Probiotic supplements can not supply all types of healthy bacteria in a shelf stable form. Freshly prepared fermented foods may be a better source of some types of the healthy bacteria. [12]  Kefir is a type of active culture beverage that is made from milk similar to the way that yogurt is made. Infant formula possibly could be prepared with the healthy Bacteroides species to help establish healthy digestion and vitamin K. Kefir and other active culture products spoil more rapidly so food safety risks would need to be tested with any new products. Infants typically are given supplemental vitamin K at birth because there is little found in the breast milk. The healthy bacteria that are promoted by the human milk feeding could be providing the vitamin K infants need once the good guy bacteria are established in the intestines of the infant. (unpleasant to think about but healthy for digestion and strong bones).

Digestive issues may be helped by vitamin K and probiotic foods or supplements. And having adequate vitamin K can help prevent calcification of the soft tissue and osteoporosis of the bones. While calcification itself is not proven to be a cause of cancer or heart disease, calcium deposits are found in tumors and in arteriosclerotic plaque which suggests that excess calcium is involved.

Disclaimer: Opinions are my own and the information is provided for educational purposes within the guidelines of fair use. While I am a Registered Dietitian this information is not intended to provide individual health guidance. Please see a health professional for individual health care purposes.

Reference List

  1. Sanchez E., et.al., “Influence of Environmental and Genetic Factors Linked to Celiac Disease Risk on Infant Gut Colonization by Bacteroides Species” Applied and Environmental Microbiology, Aug. 2011, p. 5316–5323 pdf: [ncbi.nlm.nih.gov] *an increased prevalence of B. vulgatis was found in infants with the HLA-DQ genotype that is associated with increased risk for developing celiac disease. An increased prevalence of B. uniformis was associated with infants without the high risk genotype and with infants who received breast milk feedings.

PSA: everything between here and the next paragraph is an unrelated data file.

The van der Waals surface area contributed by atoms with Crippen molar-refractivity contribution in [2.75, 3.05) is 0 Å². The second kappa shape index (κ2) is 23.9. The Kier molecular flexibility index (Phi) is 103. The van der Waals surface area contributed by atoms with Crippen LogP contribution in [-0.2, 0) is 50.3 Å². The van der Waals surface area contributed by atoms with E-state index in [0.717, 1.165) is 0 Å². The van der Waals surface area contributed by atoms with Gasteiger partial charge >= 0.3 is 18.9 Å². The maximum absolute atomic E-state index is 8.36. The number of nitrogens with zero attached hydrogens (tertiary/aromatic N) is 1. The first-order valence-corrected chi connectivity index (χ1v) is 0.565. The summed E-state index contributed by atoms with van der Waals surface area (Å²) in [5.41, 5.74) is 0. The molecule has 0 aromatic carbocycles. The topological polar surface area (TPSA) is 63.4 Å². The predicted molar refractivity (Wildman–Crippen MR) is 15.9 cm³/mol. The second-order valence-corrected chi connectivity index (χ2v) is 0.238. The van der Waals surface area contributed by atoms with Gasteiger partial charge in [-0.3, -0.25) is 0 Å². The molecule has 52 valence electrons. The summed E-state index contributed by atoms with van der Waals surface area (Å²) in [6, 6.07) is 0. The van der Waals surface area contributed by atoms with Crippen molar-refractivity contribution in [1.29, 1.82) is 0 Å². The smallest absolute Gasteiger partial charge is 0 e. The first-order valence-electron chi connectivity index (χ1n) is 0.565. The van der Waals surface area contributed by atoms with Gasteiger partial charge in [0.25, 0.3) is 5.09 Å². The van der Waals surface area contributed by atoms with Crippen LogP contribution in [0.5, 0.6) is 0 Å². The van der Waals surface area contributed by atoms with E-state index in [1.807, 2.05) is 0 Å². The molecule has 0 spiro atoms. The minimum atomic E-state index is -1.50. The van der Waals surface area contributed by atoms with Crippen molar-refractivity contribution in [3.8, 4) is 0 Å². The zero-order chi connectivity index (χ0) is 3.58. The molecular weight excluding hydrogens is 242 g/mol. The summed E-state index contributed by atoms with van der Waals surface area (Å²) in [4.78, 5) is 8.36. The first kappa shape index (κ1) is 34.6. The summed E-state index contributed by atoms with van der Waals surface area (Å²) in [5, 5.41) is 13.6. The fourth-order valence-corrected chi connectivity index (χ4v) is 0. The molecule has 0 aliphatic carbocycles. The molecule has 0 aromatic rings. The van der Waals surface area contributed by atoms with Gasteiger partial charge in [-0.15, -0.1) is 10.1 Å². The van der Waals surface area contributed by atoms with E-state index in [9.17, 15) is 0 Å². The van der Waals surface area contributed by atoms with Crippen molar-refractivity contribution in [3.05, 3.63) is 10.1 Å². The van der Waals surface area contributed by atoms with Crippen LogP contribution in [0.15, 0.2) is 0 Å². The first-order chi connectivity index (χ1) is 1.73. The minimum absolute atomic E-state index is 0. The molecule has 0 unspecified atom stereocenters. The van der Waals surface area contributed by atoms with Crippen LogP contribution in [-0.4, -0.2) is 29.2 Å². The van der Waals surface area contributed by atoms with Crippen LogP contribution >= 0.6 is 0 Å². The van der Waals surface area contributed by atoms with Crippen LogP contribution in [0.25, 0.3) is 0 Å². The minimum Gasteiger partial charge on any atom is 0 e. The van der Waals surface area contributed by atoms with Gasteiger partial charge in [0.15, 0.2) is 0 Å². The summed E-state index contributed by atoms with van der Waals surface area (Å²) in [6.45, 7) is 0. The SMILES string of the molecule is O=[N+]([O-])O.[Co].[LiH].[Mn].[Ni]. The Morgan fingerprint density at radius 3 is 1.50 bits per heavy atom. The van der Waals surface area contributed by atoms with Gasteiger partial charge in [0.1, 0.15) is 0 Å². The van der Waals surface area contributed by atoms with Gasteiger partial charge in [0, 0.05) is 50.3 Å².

2. Itzhak Brook, “Bacteroides Infection,” Medscape.com: [emedicine.medscape.com]
  3. Johnson K., “Breast Calcifications.” (last reviewed Oct. 28, 2012) webmd: [women.webmd.com]
  4. Vermeer C., “Vitamin K: the effect on health beyond coagulation an overview.” Food & Nutrition Research 2012. 56: 5329 – DOI: 10.3402/fnr.v56i0.5329 pdf, full article: [ncbi.nlm.nih.gov]
  5. Lev M., “Sphingolipid biosynthesis and vitamin K metabolism in Bacteroides melaninogenicus.” Am J Clin Nutr. 1979 Jan;32(1):179-86. Full article [ajcn.nutrition.org/content/32/1/179.long] * This link is really about a different topic. Vitamin K may be important for assembling phospholipids that are used in membranes.
  6. King-Nosseir A., “Eating Well: Bones need more than just calcium,”  (5/16/2012) abqjournal.com: [abqjournal.com]
  7. Higher vitamin K intake tied to lower cancer risks.” (March 31, 2010) Reuters: [reuters.com] *This discusses the results of a large study but the vitamin K intake was based on self reported food intake and cheese was the primary source they mention tracking.
  8. Vitamin K Content of Common Foods.” University Healthcare Thrombosis Service, My Warfarin Therapy, healthcare.utah.edu [healthcare.utah.edu]
  9. Hardening of the Arteries.” (June 3, 2012) pubMed: [ncbi.nlm.nih.gov]
  10. Howenstine J., “Arteriosclerosis Can Be Reversed, Part 1.” (7/24/2008) [newswithviews.com]
  11. Cuomo M.I., “A World Without Cancer, The making of a new cure and the real promise of prevention.” (2012, Rodale Press, New York) [Amazon] *breast cancer tumors are described as a chalky white that stands out from the surrounding tissue. Diagnostic screening was described that differentiates between abnormal and normal calcification of the breast. ** My position is that calcification of the breast or arteries is abnormal and is related to long term nutrient deficiencies or sometimes parathyroid cancer or other unusual disease rather than being a normal part of aging.
  12. Myhill S., “Probiotics – we should all be taking these all the time and double the dose following antibiotics and gastroenteritis.”  [drmyhill.co.uk]
  13. Osteocalcin hormone can regulate glucose levels: Research” (July 23, 2010) [news-medical.net]